I take it you enjoyed the tails in Lawrence and the tales on the thread. At least I would hope so...
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Old 04-27-2020, 11:12 AM   #14
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I genuinely enjoyed reading of your adventures, and am looking forward to more! you are an excellent storyteller! Thanks again!
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Old 04-27-2020, 08:13 PM   #15
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So what's the next step?

It's easy to get the cart in front of the horse. The trailer's on a new frame and the plywood floor is crying out for a top notch installation of Marmoleum.

The folks at Forbo are very obliging with free samples. I've taken samples out to the garage and put them up against the yellowed vinyl clad interior skins and the not so yellowed upper locker doors. I've gotten samples from Paul of vinyl clad aluminum from trailers 10 or 20 years newer. They're all just a little different, though the texture is the same.

Tomorrow, I'm heading to my automotive paint store that I worked with on my T-34B restoration years ago and some automotive projects. I'll get the sage advice of the owner and take an upper locker door and a piece of clad aluminum and once the color is matched to the non-yellowed, least sun damaged sample, I'm planning on painting the interior skins, while they're removed from the trailer. I'm not planning on removing my front end-cap, which has a tiny crack inside the storage area, but other than not color matching the vinyl-clad skins, just needs to have a light coat of paint.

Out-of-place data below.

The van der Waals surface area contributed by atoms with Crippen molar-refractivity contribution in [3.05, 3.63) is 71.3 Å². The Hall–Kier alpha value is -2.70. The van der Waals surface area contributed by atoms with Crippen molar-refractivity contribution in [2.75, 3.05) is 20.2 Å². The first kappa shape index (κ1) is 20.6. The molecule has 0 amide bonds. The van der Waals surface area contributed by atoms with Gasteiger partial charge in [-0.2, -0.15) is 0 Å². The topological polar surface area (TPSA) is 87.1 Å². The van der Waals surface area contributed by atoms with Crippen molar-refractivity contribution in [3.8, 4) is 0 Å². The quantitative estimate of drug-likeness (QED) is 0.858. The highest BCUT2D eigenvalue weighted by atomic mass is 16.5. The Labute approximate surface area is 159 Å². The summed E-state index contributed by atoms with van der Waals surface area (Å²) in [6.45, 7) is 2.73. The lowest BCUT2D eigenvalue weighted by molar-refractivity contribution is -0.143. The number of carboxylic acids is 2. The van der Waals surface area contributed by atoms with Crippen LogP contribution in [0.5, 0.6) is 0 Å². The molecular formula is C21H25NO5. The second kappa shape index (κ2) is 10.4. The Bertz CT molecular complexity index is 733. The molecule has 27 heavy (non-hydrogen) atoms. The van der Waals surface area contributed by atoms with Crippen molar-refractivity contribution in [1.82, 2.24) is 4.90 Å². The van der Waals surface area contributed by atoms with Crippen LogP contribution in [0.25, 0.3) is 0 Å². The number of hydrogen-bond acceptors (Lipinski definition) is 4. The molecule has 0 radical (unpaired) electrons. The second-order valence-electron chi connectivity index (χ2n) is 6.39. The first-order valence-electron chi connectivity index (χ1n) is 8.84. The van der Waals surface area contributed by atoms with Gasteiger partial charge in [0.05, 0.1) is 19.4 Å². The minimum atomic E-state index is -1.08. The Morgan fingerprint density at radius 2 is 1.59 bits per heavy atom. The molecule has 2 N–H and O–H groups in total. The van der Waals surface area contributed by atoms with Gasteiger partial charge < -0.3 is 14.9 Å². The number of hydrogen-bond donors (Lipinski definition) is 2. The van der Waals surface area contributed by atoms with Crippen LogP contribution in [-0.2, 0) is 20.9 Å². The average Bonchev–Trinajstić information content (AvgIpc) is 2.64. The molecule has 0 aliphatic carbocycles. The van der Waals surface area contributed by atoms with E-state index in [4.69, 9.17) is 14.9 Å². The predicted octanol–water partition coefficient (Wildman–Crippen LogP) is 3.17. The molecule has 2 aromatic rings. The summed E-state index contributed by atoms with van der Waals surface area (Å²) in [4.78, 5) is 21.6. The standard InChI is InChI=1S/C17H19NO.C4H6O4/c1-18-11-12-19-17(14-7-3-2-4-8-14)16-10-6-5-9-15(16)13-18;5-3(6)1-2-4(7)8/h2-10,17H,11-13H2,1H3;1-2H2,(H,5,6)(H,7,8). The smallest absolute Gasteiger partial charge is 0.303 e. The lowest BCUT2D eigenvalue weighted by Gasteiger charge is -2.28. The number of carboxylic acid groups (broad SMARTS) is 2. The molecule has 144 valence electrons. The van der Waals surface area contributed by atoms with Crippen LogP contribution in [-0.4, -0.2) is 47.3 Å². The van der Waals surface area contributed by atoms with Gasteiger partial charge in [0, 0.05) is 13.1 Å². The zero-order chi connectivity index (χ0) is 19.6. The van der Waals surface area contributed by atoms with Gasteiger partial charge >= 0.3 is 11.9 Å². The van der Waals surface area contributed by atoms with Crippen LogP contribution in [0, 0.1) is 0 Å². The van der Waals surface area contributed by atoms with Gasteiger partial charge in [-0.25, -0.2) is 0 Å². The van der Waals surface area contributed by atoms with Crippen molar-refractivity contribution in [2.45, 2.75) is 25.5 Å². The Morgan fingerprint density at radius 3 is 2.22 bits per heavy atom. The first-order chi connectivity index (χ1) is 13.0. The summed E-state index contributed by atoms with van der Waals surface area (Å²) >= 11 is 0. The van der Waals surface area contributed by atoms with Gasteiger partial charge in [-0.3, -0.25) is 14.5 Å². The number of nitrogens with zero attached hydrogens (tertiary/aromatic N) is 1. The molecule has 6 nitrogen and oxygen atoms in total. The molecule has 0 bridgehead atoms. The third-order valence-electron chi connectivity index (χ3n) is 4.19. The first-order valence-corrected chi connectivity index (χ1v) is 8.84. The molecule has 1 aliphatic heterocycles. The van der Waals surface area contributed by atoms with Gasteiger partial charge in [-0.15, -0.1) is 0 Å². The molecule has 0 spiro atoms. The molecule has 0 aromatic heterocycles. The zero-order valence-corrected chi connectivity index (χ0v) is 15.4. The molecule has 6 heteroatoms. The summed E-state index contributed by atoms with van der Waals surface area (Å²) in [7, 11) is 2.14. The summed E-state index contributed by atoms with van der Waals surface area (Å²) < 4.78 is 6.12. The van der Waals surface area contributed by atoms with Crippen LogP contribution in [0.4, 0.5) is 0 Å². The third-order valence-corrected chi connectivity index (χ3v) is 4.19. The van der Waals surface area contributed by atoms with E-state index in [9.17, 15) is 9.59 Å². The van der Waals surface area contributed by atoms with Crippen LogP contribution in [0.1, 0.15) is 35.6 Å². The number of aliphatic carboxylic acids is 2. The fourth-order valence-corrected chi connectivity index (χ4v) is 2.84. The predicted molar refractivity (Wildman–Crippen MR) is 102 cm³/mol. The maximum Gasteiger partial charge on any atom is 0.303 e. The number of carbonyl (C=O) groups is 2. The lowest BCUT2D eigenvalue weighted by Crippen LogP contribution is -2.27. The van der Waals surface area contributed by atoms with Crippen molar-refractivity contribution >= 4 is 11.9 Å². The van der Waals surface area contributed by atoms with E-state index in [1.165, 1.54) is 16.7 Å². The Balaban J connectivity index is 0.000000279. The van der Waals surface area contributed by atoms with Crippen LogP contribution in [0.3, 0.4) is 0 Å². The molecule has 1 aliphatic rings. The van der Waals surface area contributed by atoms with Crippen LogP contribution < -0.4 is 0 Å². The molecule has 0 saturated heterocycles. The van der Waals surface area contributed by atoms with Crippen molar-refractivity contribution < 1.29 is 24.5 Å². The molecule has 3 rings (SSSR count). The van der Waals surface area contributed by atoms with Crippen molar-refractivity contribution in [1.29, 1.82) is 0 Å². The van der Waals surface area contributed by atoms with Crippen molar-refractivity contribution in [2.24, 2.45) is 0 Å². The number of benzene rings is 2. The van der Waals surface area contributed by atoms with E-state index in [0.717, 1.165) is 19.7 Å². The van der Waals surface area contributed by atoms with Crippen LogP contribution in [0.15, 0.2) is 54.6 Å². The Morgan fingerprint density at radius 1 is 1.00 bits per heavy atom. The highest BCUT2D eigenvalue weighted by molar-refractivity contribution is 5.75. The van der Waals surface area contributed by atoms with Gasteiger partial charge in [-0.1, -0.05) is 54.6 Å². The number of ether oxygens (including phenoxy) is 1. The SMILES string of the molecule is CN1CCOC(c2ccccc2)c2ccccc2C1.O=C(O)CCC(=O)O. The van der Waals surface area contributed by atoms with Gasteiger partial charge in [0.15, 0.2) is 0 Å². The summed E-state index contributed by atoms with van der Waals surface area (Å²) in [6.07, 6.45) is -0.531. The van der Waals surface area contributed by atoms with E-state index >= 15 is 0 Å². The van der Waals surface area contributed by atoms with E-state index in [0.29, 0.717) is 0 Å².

After that, I think some of the samples that I've rejected previously, might get a new consideration. Currently, though, the odds on favorite now is 3613 Almost Darkness Piano. My concern is the trailer seeming smaller and too dark. My stove is in great shape, but is a pretty unexciting color of yellow/beige.

Here in Kansas City, we have an excellent resource for refinishing porcelain. The folks at Independence Porcelain Enamel have a passion for working with vintage enthusiasts, and if I go the route of the dark floor, I'm thinking re-doing the range in Black Porcelain. I already decided on a 120/12V fridge by Vitrifrigo and the face is s/s. The case goods will be Honduras Mahogany, and I can go with an oiled finish or a brown or red toned stain. But first, I've got to get my wall color ironed out. I learned a lesson the hard way on a recent office buildout, with LED lights, almost any color that has yellow in the mix looks a light mint green, and although that could be a vintage color palette, that's not what I'm thinking I want.

Other's who've wrestled with the color palette, please chime in.

I'm hoping not to go the Acrylic topcoat way either, because I want the texture of the vinyl clad surface. Please chime in.
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Old 04-27-2020, 08:58 PM   #16
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We went with light and bright. Zolatone for the walls and Marmoleum for the floor. The 66 we used the Zolatone Flex roll on and the 55 the conventional spray. I like the Flex. We had picked our Marmoleum and countertop colors. Don’t remember which trailer, but Zolatone worked with us on a custom color with the multi-color specs that tied everything together. But the brightness does make a smaller interior look roomier. We did try the LED color spectrum with our color charts before going forward. I’m sure whatever colors you choose will look great. Good luck